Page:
g6) Get some seeding material! Beg your friends, a friendly guy at the local fish store, basically anybody with a healthy, established tank to donate a used filter, gravel, decorations…anything will help! Stick it in the tank, preferably into the filter area as this is where most of the bacteria grow. Technically, if you got enough seeding material you could instantly cycle your tank since you’d be adding in so much of the bacteria you need. If you can’t get anything, no biggie! The bacteria you want are free and in the air around you. Also, you can add a tiny bit of finely ground up fish food to add nutrients and phosphates into the water that the bacteria like.

g7) Have patience. Test your ammonia level every few days. When you see it start dropping down… the party’s getting started. Let it go down to about 1ppm and then dose it back up to 4ppm. Don’t let it drop to zero because you’ll be starving the bacteria of the food they need. Note: it typically takes up to 2 weeks before seeing a drop in ammonia so just be patient, it’ll happen!

g8) Once the ammonia starts dropping, start testing for nitrItes. It is normal for there to be a delay of several days between the time ammonia drops and nitrItes show up. It will appear slowly at first then start rising pretty quickly. You should be excited! We’re almost halfway home!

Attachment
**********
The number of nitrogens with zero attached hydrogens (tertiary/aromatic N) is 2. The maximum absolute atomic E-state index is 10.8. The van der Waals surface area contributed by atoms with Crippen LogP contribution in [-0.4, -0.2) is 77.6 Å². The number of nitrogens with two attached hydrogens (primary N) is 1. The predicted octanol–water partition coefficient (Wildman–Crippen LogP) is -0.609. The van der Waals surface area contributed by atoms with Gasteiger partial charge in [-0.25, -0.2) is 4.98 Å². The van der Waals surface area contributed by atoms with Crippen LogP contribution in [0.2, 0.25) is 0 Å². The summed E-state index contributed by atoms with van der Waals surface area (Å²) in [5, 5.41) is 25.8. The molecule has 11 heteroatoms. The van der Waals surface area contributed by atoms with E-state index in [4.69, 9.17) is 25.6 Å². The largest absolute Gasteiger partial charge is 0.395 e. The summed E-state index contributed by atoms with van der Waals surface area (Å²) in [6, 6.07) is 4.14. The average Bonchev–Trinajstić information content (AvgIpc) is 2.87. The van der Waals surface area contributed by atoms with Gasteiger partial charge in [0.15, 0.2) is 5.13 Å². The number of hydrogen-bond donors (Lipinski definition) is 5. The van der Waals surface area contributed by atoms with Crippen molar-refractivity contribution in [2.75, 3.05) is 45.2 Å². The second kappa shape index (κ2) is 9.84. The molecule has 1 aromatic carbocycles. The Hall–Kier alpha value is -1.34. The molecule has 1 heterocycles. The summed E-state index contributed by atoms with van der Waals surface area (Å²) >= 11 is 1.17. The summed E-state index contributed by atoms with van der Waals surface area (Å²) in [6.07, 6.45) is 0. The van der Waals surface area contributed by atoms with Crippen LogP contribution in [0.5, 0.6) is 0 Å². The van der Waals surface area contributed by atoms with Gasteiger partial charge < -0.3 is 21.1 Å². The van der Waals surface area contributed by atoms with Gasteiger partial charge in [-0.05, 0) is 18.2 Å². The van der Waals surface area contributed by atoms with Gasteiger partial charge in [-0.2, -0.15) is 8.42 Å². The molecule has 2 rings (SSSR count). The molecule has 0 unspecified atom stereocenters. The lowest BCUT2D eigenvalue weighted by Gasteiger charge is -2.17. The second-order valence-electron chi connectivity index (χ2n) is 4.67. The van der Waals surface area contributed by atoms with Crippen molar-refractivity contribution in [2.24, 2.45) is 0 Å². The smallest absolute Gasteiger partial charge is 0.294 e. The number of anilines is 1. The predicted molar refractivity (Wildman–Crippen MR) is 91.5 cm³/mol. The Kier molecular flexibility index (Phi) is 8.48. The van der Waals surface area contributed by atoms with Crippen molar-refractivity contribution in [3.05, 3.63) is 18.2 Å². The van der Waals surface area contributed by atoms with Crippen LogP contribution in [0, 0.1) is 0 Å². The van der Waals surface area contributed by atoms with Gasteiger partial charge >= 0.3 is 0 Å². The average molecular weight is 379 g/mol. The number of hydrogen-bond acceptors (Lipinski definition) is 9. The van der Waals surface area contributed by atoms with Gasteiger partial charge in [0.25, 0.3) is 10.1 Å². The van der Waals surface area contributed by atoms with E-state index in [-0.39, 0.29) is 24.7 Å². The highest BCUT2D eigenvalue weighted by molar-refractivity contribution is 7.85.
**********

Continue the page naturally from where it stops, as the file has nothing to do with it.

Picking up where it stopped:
g9) Keep dosing the ammonia up to 4ppm. It should be dropping fairly quickly by now. Watch your nitrite levels, and once they’ve gotten really high…start testing for nitrAtes. Once the nitrAtes show up, it’s all downhill from here!

g10) When your levels of nitrItes and nitrAtes get so high that they’re off what your test kit can show you… do a 50-60% water change. A water change will have no negative impact on your cycle and will help keep things moving and bring your levels low enough so you can actually tell what they are. You can also add another pinch of ground up fish food just to make sure the bacteria has lots of nutrients and phosphates to grow. A water change will also restore the buffers in your water to prevent any fluctuations in pH at the end of your cycle. Remember your dechlorinator!

g11) Wait for the magic to happen. Keep watching your levels and adding the ammo up to 4ppm (2 ppm is fine for smaller tanks). Keep a very sharp eye on pH at this point. If you see any hints of the pH level dropping…time to break out the bucket and bottle of Prime to do a 50% water change. We want to make sure we have plenty of buffers in the water to keep the pH stable.

One morning you’ll wake up and when you test the water…Ammo and nitrItes will be gone! They’ll have vanished overnight! Technically this means your cycle is complete, but we’ve still got a bit of testing to do to make sure. Again, be patient. The nitrite phase is the longest of the phases and can take up to 3 weeks on average before they drop.